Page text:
Our ballet class environment is different than soccer practice or swim meets. For an hour a week, creative movement and ballet classes can be a special time, a time for growth and study, expanding horizons and discovering possibilities.
We need to be respectful of our keiki and provide them with a quieter, less chaotic, and more secure environment, even if it is for only one hour a week. We have taught ballet in Hawaii for over twenty years in many different settings, from Hawaii Baptist Academy to Island Tumblers, from Holy Nativity to Hawaii State Ballet, from Ballet Hawaii to the Mililani Rec. Centers. We welcome parents and families, but bringing siblings that disrupt class
with their play and loud voices and with noise and distractions during class or bringing pets, or sports equipment and toys for siblings to play with, or dropping off children (who are not in class and leaving them unsupervised)
is not welcomed.
So, we ask that everyone please carefully consider the real reasons why we bring our children to ballet and the importance of observing class. In the search for a balance between welcoming parents and families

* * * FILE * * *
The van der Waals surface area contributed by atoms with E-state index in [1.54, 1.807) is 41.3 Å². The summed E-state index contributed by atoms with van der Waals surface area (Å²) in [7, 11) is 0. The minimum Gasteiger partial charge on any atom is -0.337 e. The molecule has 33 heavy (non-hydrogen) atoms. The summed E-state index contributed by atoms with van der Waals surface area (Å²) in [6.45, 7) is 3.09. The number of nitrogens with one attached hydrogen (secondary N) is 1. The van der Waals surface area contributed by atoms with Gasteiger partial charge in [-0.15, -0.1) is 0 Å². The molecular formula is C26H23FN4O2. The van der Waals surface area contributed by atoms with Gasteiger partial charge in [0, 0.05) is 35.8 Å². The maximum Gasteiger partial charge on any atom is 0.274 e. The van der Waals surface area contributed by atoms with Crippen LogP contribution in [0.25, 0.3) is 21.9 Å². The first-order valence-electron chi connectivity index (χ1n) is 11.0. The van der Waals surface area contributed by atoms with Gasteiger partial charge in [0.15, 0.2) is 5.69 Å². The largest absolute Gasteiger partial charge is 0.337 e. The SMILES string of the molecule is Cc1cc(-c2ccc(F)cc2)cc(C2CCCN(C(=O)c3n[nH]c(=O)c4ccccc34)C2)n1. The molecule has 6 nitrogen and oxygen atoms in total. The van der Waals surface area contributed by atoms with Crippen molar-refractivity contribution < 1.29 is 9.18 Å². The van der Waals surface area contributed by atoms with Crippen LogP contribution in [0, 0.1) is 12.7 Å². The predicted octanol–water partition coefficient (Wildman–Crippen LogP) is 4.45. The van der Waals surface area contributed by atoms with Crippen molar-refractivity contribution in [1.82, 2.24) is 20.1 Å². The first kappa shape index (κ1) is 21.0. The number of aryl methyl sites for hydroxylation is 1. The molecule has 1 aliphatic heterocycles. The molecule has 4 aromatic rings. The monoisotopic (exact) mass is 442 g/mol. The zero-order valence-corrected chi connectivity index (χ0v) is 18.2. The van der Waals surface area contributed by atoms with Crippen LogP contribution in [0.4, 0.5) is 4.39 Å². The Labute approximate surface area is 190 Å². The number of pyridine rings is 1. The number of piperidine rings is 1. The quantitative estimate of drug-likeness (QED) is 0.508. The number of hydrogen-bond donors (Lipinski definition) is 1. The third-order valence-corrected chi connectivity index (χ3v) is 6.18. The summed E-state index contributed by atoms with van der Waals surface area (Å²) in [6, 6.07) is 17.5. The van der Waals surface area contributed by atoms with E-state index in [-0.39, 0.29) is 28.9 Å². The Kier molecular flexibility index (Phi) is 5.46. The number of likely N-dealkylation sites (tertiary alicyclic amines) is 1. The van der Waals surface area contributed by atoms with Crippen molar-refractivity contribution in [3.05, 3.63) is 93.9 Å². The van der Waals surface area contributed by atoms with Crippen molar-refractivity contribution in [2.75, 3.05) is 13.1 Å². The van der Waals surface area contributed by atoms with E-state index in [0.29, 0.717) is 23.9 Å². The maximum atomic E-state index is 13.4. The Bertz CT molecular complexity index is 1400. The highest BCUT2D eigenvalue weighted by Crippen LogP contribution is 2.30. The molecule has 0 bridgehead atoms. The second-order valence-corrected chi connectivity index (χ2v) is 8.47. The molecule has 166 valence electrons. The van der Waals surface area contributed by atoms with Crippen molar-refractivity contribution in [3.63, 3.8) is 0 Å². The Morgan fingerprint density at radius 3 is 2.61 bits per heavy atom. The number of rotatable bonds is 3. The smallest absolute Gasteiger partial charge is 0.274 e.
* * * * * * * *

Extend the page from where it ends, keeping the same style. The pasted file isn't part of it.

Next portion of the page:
and respecting our young dancers and their efforts, parents should consider how they impact the learning environment. We ask that parents and observers, friends and siblings help in providing an environment in
which parents can quietly focus on the joy and delight of the music, creative expression, and exploration in dance for their children.
Most ballet schools do not allow parents to come into their dance class rooms, but we want to welcome parents to share the positive energy of our classes. So it is that we ask you to:
1. Leave food and candy outside
2. Share conversations downstairs or outside
3. Not bring in your children who are unable to sit and watch quietly
4. Sort your mail, read, do your knitting, e-mail, etc., outside
5. Silence electronic devices and if you need to use them, do so outside
6. Arrive on time. Students who are more than 10 minutes late can watch, but not participate in class. The reason is, those who miss the important warm-up in the first 10 minutes are more vulnerable to injuries.
We welcome picture taking and observing, but we ask that you not distract our students, teachers, and other parents. We invite you to share and enjoy this special time of learning and growth; our children grow up so very fast.